By Mike Sharkey | Contributor

Roger Walker has been fishing the waters of Northeast Florida for over half a century and he’s caught just about every species and size of fish the area holds. He hasn’t, however, ever won the Greater Jacksonville Kingfish Tournament and he may not again this year for a pretty good reason: Walker is serving as executive director for the second year in a row.

But, just because Walker will be running the tournament with the help of an active and involved board of directors and nearly 200 volunteers who range from high school students fulfilling community service hours to long-time volunteers doesn’t mean he won’t troll a live pogie if he can.

“This year, I am going to try to fish the general tournament,” said Walker, who served as tournament announcer for five years prior to taking over as executive director and fished in the first 26 Kingfish tournaments held before knee surgery slowed him down.


Walker moved to Jacksonville from North Carolina in 1958 and graduated from Fletcher High 10 years later. He’s been a mainstay in the local fishing community ever since. Twice he has finished runner-up, but first place remains elusive.

“It would be great to win it. I have won about everything else around here,” said Walker, adding winning as executive director should not raise any suspicions whatsoever. “The scale doesn’t lie. There’s no way I could swing it to win it.”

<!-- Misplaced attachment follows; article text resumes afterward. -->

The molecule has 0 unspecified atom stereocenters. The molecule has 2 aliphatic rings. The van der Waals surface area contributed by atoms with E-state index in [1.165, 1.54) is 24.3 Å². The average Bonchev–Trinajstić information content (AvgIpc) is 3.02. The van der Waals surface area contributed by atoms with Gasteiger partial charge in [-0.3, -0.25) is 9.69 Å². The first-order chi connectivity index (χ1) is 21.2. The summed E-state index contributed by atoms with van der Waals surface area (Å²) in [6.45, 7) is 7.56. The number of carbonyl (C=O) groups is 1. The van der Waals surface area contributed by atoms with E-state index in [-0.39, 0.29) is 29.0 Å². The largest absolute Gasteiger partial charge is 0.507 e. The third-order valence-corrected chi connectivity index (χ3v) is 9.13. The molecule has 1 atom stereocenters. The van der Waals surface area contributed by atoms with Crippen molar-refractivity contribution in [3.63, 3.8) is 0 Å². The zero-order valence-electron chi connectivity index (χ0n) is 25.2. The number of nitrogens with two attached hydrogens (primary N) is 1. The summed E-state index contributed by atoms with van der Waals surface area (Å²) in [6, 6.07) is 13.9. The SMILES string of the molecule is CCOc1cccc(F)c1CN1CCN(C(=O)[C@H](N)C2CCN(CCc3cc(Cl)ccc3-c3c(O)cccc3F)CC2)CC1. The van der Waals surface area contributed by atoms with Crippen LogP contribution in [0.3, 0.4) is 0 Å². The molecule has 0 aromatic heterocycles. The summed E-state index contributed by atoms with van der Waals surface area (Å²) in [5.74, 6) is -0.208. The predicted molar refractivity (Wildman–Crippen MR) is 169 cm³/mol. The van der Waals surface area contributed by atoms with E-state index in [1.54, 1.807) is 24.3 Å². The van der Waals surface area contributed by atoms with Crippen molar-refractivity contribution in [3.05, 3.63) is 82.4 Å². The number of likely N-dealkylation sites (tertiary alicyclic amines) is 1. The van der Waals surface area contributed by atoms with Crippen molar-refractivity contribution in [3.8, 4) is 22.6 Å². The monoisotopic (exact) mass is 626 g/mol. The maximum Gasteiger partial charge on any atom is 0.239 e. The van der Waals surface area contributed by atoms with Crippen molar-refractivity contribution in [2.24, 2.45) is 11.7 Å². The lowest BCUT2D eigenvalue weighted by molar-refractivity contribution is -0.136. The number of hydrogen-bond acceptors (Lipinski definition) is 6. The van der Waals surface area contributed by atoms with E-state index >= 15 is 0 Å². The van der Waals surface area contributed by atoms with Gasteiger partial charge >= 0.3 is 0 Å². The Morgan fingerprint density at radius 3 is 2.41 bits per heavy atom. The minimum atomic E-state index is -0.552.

Walker and the rest of the staff have been working full-time on the tournament since early January. This entails securing sponsors, vendors, entertainment, equipment, funding and a T-shirt artist for the official tournament T. And, this year’s artist is about as big as it gets.

“Guy Harvey has designed our shirt for the first time,” said Walker, explaining that long-time tournament board member Dave Workman knows Harvey personally. “Dave called him and said, ‘How about doing a shirt for us’ and Harvey said, ‘Sure.’ It is beautiful.

IMG_0246 Jr in boat

The tournament runs July 21-26 and while that’s three weeks away, Walker said there are signs the fishing will be good. After talking longer than usual to warm up, a steady southeast wind in mid-May raised the water temperature of the ocean about 10 degrees in just a few days and the fish responded. Bait fish showed up in droves and soon after big kings, cobia and other striking fish (to include big sharks near the beach) were being caught.

“This year, the kings hit the beach about three weeks early. There has already been a 40-pounder caught on the pier,” said Walker. “It looks like the fishing will be good.”

Last year, the format of the tournament was altered. Only the 10 boats with the biggest fish caught Friday were permitted to fish in Saturday’s shoot-out round, meaning anyone who caught a big fish Saturday wasn’t eligible for prize money. The format was met with a lukewarm reception. After the post-tournament board meeting, it was decided that for this year’s event the top 10 percent of the boats with a fish on Friday will advance to Saturday’s shoot-out. That means if 300 boats are registered, and at least 30 boats bring a fish to the dock for weigh-in, all of those boats are eligible for the top aggregate prize. This year’s top prize is a 21-foot Key Largo with a 150-horsepower Mercury engine.


For more on this year’s Greater Jacksonville Kingfish Tournament, including registration information and a complete tournament schedule, visit